“If we charge Harriman alone and throw his ass in prison, then it’s no real punishment for him. He could languish in the most subterranean dungeon in existence and still continue to enjoy freedom by proxy, as long as Diyamens are out in the world, living however they want.”
But as Cort takes on the case, it raises questions about her own decision to link with her own cylinked-pair lover.
First, the author gets the sequel thing right. Much of this story depends on understanding the dysfunctional personality of the narrator, established in previous works, but this necessary background is effectively presented in the story at hand without weighing it down. The nature of the cylinked personalities, also, is shown effectively through illustration rather than explanation. It’s neat when Cort’s lover speaks simultaneously in both voices.
When the male Oscin and the female Skye spoke together, as they did much of the time, they balanced the tones of their respective individual voices to create a shared one that didn’t seem to originate from either mouth but rather from some compromise location between them.
The plot is essentially that of a murder mystery, resting on interrogation and logic rather than action, which is absent here. But this is one place I see a problem, because Cort has brought her cylinked lover along, and it seems pretty clear that with their greatly superior understanding of linked personalities, they should have solved the problem long before she did, indeed almost immediately. But then we wouldn’t have had a story.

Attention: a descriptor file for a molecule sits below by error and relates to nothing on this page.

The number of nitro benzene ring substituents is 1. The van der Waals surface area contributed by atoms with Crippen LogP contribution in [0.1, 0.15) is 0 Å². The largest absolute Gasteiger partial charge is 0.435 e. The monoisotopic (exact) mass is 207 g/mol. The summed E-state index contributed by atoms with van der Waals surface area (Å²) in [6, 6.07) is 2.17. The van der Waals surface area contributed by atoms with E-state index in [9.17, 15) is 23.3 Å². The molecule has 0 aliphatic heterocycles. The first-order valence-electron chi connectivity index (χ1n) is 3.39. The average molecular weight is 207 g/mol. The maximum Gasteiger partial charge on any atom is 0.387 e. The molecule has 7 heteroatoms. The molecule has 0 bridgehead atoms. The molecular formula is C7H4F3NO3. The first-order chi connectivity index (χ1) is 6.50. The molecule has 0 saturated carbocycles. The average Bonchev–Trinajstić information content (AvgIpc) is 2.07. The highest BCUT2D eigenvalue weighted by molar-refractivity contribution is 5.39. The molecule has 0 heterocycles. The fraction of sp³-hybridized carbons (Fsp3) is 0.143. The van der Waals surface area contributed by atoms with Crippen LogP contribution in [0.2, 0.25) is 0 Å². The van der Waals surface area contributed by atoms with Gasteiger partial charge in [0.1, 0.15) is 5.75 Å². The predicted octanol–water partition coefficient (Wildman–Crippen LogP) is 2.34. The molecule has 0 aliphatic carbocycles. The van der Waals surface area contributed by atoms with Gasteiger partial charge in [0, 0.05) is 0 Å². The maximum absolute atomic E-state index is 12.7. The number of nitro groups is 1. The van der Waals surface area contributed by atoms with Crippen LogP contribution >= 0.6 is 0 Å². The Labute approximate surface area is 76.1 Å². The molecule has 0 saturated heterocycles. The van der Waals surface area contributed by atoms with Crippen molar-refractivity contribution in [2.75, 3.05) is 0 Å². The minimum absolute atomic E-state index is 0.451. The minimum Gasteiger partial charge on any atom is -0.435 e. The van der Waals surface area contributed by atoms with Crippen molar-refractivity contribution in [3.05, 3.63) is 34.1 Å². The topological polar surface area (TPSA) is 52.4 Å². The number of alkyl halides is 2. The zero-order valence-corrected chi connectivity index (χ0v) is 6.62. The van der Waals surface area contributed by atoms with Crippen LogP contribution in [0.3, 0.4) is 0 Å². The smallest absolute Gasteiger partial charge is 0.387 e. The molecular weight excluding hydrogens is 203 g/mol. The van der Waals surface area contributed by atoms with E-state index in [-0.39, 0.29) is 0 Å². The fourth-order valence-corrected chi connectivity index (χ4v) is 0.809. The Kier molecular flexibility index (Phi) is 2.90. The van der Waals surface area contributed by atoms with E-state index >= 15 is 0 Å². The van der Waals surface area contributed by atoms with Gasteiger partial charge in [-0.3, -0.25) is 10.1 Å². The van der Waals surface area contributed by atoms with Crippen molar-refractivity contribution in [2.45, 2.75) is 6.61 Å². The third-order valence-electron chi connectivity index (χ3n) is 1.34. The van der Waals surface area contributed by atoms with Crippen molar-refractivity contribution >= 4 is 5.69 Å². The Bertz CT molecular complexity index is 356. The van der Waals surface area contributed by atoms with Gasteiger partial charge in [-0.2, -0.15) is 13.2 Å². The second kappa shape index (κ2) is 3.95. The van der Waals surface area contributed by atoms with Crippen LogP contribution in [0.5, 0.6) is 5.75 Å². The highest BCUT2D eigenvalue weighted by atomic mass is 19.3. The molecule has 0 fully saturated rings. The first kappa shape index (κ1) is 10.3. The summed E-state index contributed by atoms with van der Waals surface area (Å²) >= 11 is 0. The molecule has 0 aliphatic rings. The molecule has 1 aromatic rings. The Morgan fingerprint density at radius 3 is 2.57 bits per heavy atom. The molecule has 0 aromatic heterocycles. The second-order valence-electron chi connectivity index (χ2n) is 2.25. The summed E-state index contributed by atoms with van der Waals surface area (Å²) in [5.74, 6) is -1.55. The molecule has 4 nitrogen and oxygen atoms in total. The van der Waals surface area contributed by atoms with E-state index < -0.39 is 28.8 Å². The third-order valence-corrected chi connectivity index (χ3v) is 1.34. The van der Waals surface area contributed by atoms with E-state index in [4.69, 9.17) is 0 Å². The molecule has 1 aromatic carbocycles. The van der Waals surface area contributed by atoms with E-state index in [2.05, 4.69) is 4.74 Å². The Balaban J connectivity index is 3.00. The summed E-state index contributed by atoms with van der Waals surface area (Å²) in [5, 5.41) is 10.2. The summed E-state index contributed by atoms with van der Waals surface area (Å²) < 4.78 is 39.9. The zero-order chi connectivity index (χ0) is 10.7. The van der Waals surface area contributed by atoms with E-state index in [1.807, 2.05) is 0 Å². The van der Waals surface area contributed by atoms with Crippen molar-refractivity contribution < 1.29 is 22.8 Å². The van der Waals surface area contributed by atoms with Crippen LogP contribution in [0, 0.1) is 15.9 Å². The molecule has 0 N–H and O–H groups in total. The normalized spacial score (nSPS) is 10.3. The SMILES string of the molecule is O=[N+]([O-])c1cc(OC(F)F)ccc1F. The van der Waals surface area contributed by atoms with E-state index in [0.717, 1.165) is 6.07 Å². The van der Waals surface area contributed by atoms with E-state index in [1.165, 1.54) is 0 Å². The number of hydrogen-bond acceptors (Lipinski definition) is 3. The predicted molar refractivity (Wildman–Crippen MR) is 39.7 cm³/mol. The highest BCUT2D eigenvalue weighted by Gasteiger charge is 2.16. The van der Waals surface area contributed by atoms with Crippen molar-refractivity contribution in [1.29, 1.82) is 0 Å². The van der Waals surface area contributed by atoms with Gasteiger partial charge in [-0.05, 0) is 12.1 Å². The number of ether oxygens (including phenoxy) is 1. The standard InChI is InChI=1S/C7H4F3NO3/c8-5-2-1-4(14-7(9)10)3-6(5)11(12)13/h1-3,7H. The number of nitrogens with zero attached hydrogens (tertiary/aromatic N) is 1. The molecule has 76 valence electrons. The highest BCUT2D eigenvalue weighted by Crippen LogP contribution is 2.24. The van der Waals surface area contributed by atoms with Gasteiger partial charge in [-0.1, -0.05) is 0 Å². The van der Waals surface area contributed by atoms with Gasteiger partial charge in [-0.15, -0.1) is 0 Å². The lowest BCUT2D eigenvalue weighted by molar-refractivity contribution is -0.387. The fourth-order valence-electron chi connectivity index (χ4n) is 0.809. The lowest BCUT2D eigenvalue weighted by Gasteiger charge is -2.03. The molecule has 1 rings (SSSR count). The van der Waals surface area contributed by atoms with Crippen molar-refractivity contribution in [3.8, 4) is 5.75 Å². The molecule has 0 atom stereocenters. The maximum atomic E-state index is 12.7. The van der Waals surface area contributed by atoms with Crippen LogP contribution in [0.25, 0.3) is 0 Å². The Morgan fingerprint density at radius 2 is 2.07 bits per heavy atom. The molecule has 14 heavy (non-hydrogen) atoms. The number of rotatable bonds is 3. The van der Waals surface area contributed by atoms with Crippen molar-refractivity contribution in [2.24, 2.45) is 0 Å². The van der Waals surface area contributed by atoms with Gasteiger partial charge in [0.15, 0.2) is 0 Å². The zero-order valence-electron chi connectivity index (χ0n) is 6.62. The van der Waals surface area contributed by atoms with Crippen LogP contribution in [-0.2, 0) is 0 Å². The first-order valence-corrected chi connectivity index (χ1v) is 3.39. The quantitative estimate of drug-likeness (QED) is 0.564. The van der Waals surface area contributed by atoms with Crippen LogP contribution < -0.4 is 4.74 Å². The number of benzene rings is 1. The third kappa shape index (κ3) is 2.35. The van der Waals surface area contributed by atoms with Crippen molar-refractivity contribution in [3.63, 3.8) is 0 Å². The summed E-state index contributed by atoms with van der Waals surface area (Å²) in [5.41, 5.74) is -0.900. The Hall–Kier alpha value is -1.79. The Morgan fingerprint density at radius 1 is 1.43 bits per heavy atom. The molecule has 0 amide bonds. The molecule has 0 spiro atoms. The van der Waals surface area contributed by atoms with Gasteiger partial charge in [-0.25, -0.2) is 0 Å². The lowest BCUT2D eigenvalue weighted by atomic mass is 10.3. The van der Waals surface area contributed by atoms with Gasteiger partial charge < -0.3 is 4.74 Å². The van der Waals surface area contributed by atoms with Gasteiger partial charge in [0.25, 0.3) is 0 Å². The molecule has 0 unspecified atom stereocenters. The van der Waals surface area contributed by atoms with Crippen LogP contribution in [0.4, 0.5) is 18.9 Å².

I have another problem, a more subjective one. I completely disagree with the author about the consequences of cylinking in these two cases — the potential of damage to the minds that enter the link. I think he has it backwards. My judgment rests on the fact, as established in the story, that the murder was justifiable, a sort of self-defense. Which brings me to a lesser but bothersome point. If we lived in a perfect world without bigotry, it’s something I might not even notice. But recent events have sensitized me to these issues. So I have to wonder when I notice that the villain, a person described as so vile that he must deserve to be murdered a dozen times over, is the only character here given a name linking him with a particular religion, a name that stands out from the other character names: Aman al-Afiq. Sure, everyone has to be named something. But why not Armstrong? Or Angelotti? Or Abraham?
“Ian’s Ions and Eons” by Paul Levinson
The name belongs to a time-travel agency. In fact, the only time-travel agency. Ian didn’t invent the process, he’s just the local agent. The narrator books a trip back to 2000. The instructions in the itinerary are lengthy and detailed. This fact alone makes us suspect that something will go wrong, and if there were any doubt, his guide tells him, “And the guiding principle, always, is that once a plan is in motion, there are few certainties, positive or negative….” Of course he is planning to change history, even though he claimed he was not when he signed the contract.
There’s some clever stuff here about the agency and its operations, but stuck in the center of it is the narrator’s dull plot to change the outcome of the presidential election. Wrapper’s OK, filling tasteless.
“Balm of Hurt Minds” by Thomas R Dulski